Imu laulima makes for bountiful Thanksgiving

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Photo by Ashley Morishita

The imu crew makes a line to pass turkeys along for placing in the imu. Student and staff volunteers spent Wednesday night and Thursday morning cooking over 100 Thanksgiving turkeys in the school's imu.

Students and staff worked together to cook Thanksgiving turkeys in two campus imu beginning last night. The turkeys were uncovered this morning, November 26, and passed out in time to hit Thanksgiving tables this afternoon.

Faculty and campus staff as well as KS Maui families were invited to put their turkeys into the school imu. The kalua turkeys fed not only those KS Maui families but also specially chosen families within the Maui community. Of the 115 turkeys put into the imu, 25 were donated as a blessing to Maui families.

Peer Mediation students and a handful of Kumu Kalei ʻAʻarona-Lorenzo’s Hawaiian 3 students were among the volunteers. They helped with tasks like preparing and opening the imu and shuttling the turkeys during morning pick-up.

Kumu ʻEkela Kaniaupio-Crozier, who headed the event, said, “What makes it so significant for our haumāna to be a part of this event is that they are able to see how we have fed and sustained ourselves culturally as Hawaiians, as well as how important our natural resources are to us — such as, rocks and wood.”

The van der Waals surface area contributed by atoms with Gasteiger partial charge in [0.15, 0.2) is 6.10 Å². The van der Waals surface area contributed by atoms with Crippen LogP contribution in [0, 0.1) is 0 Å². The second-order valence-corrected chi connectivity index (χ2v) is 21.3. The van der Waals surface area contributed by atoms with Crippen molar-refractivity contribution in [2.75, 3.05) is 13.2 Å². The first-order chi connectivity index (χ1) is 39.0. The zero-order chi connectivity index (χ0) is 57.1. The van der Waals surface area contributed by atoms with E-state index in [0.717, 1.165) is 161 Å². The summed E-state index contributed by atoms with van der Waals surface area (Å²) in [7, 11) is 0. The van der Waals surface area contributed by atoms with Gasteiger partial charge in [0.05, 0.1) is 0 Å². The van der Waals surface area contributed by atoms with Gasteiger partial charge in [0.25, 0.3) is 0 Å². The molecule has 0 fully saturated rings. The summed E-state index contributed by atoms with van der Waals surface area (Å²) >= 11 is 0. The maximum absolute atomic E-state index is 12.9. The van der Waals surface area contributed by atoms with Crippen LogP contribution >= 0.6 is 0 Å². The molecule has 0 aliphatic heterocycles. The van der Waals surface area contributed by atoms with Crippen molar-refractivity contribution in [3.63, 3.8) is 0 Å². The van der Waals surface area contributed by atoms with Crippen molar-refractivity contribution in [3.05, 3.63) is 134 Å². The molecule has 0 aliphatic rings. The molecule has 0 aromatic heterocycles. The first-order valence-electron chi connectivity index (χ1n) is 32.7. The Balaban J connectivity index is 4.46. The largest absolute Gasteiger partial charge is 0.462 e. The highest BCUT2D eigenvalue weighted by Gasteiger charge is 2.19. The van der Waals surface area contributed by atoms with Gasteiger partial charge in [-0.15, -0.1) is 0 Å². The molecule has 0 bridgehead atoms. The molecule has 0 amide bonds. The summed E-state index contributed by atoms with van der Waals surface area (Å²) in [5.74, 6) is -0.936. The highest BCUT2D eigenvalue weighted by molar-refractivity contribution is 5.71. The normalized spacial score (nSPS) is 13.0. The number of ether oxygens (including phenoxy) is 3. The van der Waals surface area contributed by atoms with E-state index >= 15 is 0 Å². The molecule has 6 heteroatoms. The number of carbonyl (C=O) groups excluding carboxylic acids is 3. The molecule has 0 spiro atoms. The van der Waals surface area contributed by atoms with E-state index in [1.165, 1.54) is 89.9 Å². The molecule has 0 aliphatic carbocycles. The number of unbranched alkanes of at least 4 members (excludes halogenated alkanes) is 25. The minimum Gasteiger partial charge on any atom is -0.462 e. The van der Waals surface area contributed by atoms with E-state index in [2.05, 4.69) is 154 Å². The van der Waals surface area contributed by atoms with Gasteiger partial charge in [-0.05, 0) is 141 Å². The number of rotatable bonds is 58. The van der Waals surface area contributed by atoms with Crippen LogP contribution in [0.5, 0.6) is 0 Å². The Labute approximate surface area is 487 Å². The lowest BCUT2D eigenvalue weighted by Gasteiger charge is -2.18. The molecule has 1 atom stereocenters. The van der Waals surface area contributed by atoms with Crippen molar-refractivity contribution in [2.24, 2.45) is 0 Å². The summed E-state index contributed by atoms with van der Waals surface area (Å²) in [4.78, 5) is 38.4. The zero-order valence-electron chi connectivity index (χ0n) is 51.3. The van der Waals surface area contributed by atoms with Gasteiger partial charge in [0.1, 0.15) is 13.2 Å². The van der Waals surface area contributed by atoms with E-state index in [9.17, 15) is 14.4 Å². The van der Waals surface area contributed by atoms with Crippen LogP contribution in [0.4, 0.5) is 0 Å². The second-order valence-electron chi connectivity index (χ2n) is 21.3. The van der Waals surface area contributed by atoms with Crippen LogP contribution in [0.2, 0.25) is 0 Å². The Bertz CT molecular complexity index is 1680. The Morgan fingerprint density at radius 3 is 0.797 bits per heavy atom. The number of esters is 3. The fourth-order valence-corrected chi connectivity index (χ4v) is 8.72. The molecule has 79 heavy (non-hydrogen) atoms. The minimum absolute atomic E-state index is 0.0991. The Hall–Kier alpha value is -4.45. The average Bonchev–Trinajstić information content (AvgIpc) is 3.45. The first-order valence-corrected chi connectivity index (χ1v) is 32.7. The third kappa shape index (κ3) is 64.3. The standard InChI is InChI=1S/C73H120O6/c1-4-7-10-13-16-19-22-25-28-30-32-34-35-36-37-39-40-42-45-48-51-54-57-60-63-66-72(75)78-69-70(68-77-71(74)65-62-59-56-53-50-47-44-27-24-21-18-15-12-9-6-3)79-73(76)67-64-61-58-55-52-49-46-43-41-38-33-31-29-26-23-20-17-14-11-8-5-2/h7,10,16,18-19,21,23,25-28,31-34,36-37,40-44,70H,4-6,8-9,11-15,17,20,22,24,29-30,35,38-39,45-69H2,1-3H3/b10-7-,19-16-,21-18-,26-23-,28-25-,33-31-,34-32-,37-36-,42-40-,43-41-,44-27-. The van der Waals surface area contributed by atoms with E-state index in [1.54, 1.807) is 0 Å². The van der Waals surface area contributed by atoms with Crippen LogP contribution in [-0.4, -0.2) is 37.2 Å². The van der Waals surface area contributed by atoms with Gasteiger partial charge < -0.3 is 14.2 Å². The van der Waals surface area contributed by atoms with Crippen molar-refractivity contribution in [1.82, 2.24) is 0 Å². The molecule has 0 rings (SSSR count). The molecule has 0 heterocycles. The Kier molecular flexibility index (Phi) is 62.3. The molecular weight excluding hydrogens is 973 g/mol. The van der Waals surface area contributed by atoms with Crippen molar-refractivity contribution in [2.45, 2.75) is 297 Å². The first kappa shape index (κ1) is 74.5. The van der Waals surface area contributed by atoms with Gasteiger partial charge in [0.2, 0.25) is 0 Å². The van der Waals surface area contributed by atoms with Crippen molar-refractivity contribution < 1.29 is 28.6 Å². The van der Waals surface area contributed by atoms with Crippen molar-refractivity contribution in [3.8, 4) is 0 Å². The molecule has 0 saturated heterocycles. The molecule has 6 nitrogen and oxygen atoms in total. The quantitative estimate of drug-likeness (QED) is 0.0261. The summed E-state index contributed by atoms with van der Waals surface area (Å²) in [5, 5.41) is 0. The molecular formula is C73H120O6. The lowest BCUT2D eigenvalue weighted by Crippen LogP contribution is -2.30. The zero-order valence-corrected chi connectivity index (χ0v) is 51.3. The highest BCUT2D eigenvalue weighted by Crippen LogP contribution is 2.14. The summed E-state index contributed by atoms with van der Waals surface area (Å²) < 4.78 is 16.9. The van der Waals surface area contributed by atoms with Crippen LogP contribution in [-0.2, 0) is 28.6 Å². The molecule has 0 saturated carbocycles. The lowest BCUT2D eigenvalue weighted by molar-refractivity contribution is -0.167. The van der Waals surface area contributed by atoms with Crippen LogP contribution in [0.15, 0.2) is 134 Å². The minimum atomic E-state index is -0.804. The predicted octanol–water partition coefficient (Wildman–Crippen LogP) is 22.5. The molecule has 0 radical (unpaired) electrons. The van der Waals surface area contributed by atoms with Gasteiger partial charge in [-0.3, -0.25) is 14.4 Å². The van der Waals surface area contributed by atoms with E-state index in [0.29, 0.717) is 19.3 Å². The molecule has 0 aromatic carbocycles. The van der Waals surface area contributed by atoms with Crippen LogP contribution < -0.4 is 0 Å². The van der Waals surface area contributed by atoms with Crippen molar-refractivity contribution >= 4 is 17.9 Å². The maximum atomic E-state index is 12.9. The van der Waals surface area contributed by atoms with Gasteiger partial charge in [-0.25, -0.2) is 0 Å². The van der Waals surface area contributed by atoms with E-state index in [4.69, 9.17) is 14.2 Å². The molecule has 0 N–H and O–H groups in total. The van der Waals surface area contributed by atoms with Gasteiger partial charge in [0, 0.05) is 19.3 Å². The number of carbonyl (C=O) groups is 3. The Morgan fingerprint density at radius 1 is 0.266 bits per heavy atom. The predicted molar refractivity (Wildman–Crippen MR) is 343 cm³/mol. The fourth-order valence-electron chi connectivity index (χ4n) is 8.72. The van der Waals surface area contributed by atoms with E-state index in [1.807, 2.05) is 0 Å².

Before the preparation of the imu, Mr. Pōmaikaʻi Crozier shared his manaʻo with the haumāna who were equally ready to both work and eat. He put emphasis on how kūpuna in old Hawaiʻi worked diligently without talking. The only voice that should be heard is the voice of the one in charge, who is keeping everyone on task, he said.

He also said that words used around food can affect the way it tastes at the end, so volunteers were to be very careful when choosing them.

Mr. Crozier said, “Remember, if you’re starving but haven’t lifted a finger in the kitchen, that’s why the food is taking what it seems like forever to be finished ʻAʻohe hana nui ke ʻalu ʻia, no task is too big when done by all.ʻ”

He said all should work for the food, so it can get into the stomach faster.

Check out our photo gallery below for the process in pictures.

Here, briefly, are the steps for cooking turkeys in an imu:

-Begin 11-12 hours before the lūʻau.

-Make a lua (pit), typically round.

-Make it big enough for the amount of food going into it.

-Make ahi of kiawe wood, charcoal, and paper (to get bigger sticks burning).

-Make ʻeho or pile of ʻelekū (basalt) rocks, and when heat increases, begin to flatten out rocks.

-Put hāliʻi (sheet spread or covering) over rocks (wet banana tree leaves and stalks 2 to 4 feet long).

-Put meat into imu.

-Cover meat completely with burlap tarp to keep in the steam and cover with earth that was removed to make the lua.

-When the 11 hours are up, remove earth from burlap tarp.

-Remove burlap tarp and meat and serve!